Another good persuasive trick used by her is to mingle fact with opinion and make it sound all like fact, in this next paragraph we see her doing just that, many of the main European zoos were founded at the beginning of the last century¦ this is all fact and now she astutely and subtly adds her opinions on that, hand in hand with the spirit of adventure¦ conquest and acquisition¦ it is no coincidence that the zoo as we know it sprang up in the colonial era¦ this makes us understand the real reasons for displaying the animals while it is still only her opinion.
This affects us on whether we believe and trust the text, she gives a lot of facts but she has hidden her opinions in the form of fact among the facts, so we would tend to believe her, she uses opinions based on facts while giving facts as examples to illustrate her point. To further the readability of her article, colloquial language is used to simplify the language barrier between the grammatically correct English and her colloquialism so that it is easier to read and to digest the information, these days¦
gawp a rhetorical question is used, so what do the zoos do? this is colloquial language with rhetorical question working at the same time. The answer has sarcasm built in, she hypes what the zoos say they do, serious scientific research¦ total commitment to conservation¦ vital role as educators¦ then she dashes it all to pieces with 2 sharp points, they go to see the animals-and to be entertained.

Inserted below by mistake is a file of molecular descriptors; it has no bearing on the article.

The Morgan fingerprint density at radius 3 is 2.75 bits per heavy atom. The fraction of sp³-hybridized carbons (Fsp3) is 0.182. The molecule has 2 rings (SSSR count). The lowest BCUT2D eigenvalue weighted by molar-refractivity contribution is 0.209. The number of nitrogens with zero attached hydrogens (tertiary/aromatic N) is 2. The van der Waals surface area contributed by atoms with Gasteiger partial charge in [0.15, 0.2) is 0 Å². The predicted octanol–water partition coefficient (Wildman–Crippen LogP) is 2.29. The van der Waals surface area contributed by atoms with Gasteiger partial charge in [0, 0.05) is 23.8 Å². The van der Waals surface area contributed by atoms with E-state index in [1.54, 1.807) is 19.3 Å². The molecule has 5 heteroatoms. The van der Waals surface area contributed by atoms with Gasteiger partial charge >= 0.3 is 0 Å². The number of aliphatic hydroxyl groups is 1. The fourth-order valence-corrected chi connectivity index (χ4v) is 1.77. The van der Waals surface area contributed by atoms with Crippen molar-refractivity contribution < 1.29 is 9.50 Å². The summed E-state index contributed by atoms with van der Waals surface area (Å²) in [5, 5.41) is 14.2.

The effect of that is to drag down the zoos lofty ideals so that she can now put her argument to use with the subject now, of why we need zoos, this is divide and conqueror, she uses a linked process of arguments and then one by one she moves on to another stage and to convince us in the end to her beliefs. Another rhetorical question, Just what do people see when they look at an animal in a zoo? this time it is all in a paragraph of its own, this is so, so that we would have time to reflect on the question before she goes on to one of her main arguments.
We then see the use of inclusive language, were¦ most of us¦ we¦ tell us this language includes us and therefore more closer to the authors thoughts and we would believe it more as the argument appeals to us as the reader. In the next paragraph, we see emotive language been used, harmful¦ stripped¦ torn away¦ reduced it to be an object to be observed, the emotive language used appeals to our heartstrings and it arouses strong feelings within us, to do something to stop the suffering.